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Process 0;
Process 1;
Process n-1;
We can easily write down a postcondition for the loop:
See lesson page
7-3 to obtain
the schema.
0..n-1 have been processed
To develop a loop invariant, we make a copy of the postcondition and replace n
in it by a fresh variable k :
invariant: 0..k-1 have been processed
How does it start? The invariant has the nice property that assigning 0 to k
truthifies it, because the invariant then means that no natural numbers have been
When does it stop? The loop should stop when k=n because then the
invariant implies that the postcondition is true. So, the loop should continue as
long as k!=n .
How does it make progress? Variable k starts out at 0 and is supposed to
end up at n , so to make progress, increment k .
How does it fix the invariant? Since k is being incremented, the next num-
ber must be processed. The invariant tells us that the next number is k .
This leads to the loop schema of Fig. 7.2.
A loop to count the w's
We write a loop to count the number of w 's in a string s , starting with the schema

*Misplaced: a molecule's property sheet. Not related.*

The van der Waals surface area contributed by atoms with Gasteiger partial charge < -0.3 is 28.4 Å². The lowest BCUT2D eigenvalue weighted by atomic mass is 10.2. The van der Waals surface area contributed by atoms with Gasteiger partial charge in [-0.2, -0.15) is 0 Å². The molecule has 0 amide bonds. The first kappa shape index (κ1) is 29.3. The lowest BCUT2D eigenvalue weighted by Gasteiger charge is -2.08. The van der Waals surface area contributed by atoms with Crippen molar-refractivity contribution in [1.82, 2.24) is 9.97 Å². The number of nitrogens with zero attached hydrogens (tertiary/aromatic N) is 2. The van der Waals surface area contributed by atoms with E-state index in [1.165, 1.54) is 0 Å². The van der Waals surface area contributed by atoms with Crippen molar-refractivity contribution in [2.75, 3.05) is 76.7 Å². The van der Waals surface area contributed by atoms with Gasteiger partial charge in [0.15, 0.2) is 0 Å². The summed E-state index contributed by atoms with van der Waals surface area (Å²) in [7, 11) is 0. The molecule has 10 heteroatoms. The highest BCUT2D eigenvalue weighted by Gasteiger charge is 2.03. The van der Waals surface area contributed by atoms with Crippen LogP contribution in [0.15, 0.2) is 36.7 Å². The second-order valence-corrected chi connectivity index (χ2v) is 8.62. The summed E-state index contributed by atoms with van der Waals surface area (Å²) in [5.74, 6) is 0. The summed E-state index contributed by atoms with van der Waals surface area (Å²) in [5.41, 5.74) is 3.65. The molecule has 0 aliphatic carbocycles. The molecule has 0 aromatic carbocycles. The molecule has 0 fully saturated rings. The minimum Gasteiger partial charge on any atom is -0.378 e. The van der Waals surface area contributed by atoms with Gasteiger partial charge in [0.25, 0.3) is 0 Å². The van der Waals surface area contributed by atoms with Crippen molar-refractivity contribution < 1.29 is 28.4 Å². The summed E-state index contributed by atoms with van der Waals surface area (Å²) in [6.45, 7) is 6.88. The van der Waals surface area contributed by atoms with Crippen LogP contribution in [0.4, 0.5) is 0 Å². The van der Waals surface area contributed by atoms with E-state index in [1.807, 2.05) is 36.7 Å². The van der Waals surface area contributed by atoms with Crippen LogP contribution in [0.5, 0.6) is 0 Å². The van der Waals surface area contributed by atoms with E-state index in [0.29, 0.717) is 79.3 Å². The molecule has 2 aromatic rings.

of Fig. 7.2. We can use this schema because the task is to process the characters
of s , and these have numbers in the range 0..s.length()-1 , so we are really
processing the integers in this range.
The first step is to rewrite the schema in the context of our problem. We
begin by replacing n in the schema by s.length() .
// Process the n natural numbers 0..n-1 (for n≥0)
int k= 0;
// { invariant: 0..k-1 have been processed }
while (k != n) {
Process k;
k= k + 1;
// { 0..n-1 have been processed }
Figure 7.2:
A schema to process natural numbers 0..n-1
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